Thanks for visiting my vintage Hamilton watch blog. I like to restore US-made Hamilton wrist watches back to their original glory and share my experiences with other enthusiasts. Use the "Search" space below if you know what model you're looking for. Feel free to leave polite comments or questions in the spaces provided. Also check out my "watches for sale" on my Etsy site - the link is on the right, just below.

Sunday, December 7, 2014

1968 Mystery Accumatic

There are three reasons for not being able to identify a Hamilton model;
    1.  The watch was made by the awards division and not catalogued
    2.  The watch was an export model and sent outside the US
    3.  The watch isn't an authentic model.

You don't tend to see "fake" Hamiltons but you will find Hamilton movements that have been re-cased by a jeweler.  That was done more frequently with ladies watches but there are plenty of non-authentic watches out there.  Jewelers often would re-case a movement from a gold filled model into a solid gold case with decorative elements like diamonds, etc.  That way the jeweler could make more money than they could with the gold filled model alone.

In addition, Hamilton movements were so well made that they often out lasted their original cases.  You will sometimes see 987 movements from the 1920's and '30s in what appear to be 1950's cases.  I suspect that is because the original owner realized it was less expensive to get a new case than it was to get a new Hamilton.

Watches with re-cased Hamilton movements are typically easy to spot though... they usually look too gaudy to be original with diamond-numerals on the dial, or they say "17 jewels" on the dial, or they come in a rolled gold case with a stainless steel back.  One thing is for sure, legitimate pre-1969 Hamiltons will  normally say Hamilton Watch Co, Lancaster PA inside the case back (although there are some exceptions to the rule from the 1930's).

Anyway, what's all that have to do with my latest project?  Well, I'm not really sure if it's the real deal or not.  It sure looks like it should be, but as you'll see below, it's debatable.

My mystery watch appears to be an Accumatic from the late 1960's, maybe the very early 1970's.  The dial looks like a legitimate Hamilton dial and the crown has a Hamilton H on it, as you would expect.

A detailed review of the catalogs revealed that the closest model that matches the design is the 1963 Dateline A-576 - it was made through 1965.  However, it's a calendar model and has a date window at the 3:00 position.   The case, dial markers and shape of the hands is very similar though.

Since the case is stainless steel and it's an automatic, I would surmise that my project watch would be in the Accumatic family and would be a model in the 500 series.  But there's no exact match for it in any of the catalogs.  There is no presentation on the case back - so it's not an awards division model, either.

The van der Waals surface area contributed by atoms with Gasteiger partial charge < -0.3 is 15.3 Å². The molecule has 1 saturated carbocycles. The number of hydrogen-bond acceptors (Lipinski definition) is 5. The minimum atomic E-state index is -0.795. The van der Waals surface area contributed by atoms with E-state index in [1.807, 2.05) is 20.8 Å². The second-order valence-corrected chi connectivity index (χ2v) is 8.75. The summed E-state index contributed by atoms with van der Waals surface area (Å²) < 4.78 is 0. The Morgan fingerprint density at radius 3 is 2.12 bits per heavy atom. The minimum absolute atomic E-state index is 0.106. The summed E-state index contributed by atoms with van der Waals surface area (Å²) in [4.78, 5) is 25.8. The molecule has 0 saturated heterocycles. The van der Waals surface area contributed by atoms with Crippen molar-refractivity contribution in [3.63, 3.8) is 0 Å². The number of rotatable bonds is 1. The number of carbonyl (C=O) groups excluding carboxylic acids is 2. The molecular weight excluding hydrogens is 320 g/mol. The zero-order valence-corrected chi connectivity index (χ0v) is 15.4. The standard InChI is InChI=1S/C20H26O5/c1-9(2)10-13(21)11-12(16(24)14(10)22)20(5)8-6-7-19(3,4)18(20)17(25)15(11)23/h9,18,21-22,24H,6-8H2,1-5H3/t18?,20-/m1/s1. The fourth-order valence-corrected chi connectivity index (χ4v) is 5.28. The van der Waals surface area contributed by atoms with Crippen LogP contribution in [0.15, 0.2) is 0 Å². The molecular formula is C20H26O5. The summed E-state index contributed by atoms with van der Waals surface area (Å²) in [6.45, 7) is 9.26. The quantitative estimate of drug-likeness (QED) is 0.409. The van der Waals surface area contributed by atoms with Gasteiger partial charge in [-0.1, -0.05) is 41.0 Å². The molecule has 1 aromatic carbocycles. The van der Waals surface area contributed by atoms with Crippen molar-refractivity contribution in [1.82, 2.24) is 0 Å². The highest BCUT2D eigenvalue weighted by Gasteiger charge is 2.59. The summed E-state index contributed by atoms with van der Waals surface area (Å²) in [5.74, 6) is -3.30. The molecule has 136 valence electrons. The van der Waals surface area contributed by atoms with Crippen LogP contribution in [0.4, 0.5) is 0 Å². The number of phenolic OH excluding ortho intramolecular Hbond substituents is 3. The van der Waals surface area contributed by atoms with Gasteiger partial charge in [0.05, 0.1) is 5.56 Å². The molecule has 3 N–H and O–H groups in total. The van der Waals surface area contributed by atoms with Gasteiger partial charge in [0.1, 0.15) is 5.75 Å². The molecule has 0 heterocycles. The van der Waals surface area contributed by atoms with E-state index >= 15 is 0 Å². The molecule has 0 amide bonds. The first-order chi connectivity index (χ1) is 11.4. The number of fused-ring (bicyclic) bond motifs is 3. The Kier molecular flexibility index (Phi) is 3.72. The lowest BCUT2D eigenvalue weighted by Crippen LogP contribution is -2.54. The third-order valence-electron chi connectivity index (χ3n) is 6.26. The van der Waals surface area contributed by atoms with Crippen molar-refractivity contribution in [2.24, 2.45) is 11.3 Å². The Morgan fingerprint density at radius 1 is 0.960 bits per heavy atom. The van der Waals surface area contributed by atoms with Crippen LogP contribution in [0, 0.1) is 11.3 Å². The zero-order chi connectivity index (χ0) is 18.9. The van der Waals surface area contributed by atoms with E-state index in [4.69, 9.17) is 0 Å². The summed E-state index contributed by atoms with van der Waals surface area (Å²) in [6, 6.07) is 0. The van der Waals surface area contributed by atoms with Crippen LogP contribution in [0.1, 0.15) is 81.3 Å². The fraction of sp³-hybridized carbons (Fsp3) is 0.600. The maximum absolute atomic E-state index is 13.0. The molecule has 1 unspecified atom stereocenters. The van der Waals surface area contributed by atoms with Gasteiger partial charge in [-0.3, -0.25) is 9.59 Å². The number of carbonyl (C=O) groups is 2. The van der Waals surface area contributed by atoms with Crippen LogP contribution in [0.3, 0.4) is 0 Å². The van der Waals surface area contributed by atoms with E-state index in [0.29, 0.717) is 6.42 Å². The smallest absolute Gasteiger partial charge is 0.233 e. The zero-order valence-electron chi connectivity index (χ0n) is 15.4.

The case back unscrews and it doesn't say Hamilton on the outside - that's unusual.  There are numbers on the back though...  4048-3.  Stainless steel Hamiltons with case numbers typically got a -3 to denote stainless steel (a -4 would be yellow RGP).  That's a clue that it's a legitimate model.

The inside of the case back is devoid of any markings other than a serial number.  Why doesn't it say Hamilton though?  That's a sign that it might not be legitimate.

Tucked inside is a 17 jewel 689A movement.  It's well fitted to the case and it looks like it belongs there as it isn't installed with an ill-fitting generic movement ring.  That's a nod towards legitimacy.

The movement and dial come out the back when the stem is removed and the two retaining clips are loosened.  The dial is very clearly an original Hamilton dial, right down to the Swiss marking under the 6 marker.

The crystal has a reflector ring and a special decorative ring installed inside the bezel.  Once the crystal is removed, all of the parts can be separated so they can be cleaned and polished.

This is a special crystal of some sort... probably a PA-style in the GS line.  The reflector ring snaps into the inside of the crystal and the assembly is pressed into the bezel.

All of the parts are disassembled, cleaned and dried before getting reassembled.  I decided to polish the crystal as best I could - as replacing it could be a challenge.

The reassembled movement goes onto the timer.  It's running well but the beat error is a little high at 2.6ms.

Fortunately this movement incorporates a moveable hairspring stud - so I can easily adjust the beat error by tweaking the hairspring, as shown below.  Just a little tweak will do the trick - I just need to go the right direction.

Well, after a few tweaks, I was able to tune the beat error down to 0.2ms - it doesn't get much better than that.

I also took the time to re-lume the hands.  I stick them in pith wood until the paint dries.  You apply the luminous paint from the back of the hands so they look perfect from the top.

The rotating oscillating weight goes back on to the movement, along with the dial and hands.  Then it all goes back into the case.  I did a good job polishing the crystal - it's not perfect but it's not too bad either.  A new genuine lizard strap completes the restoration.

I can't say with 100% certainty that this a legitimate model - but it sure looks like the real deal to me.

1 comment:

  1. On this one you were not only Hamilton enthusiast, historian and restorer, but you played detective as well. Great blog post...thoroughly enjoyable. I am convinced it's the real deal. If not, it's still a great looking watch. Coming soon to the shop? I hope so.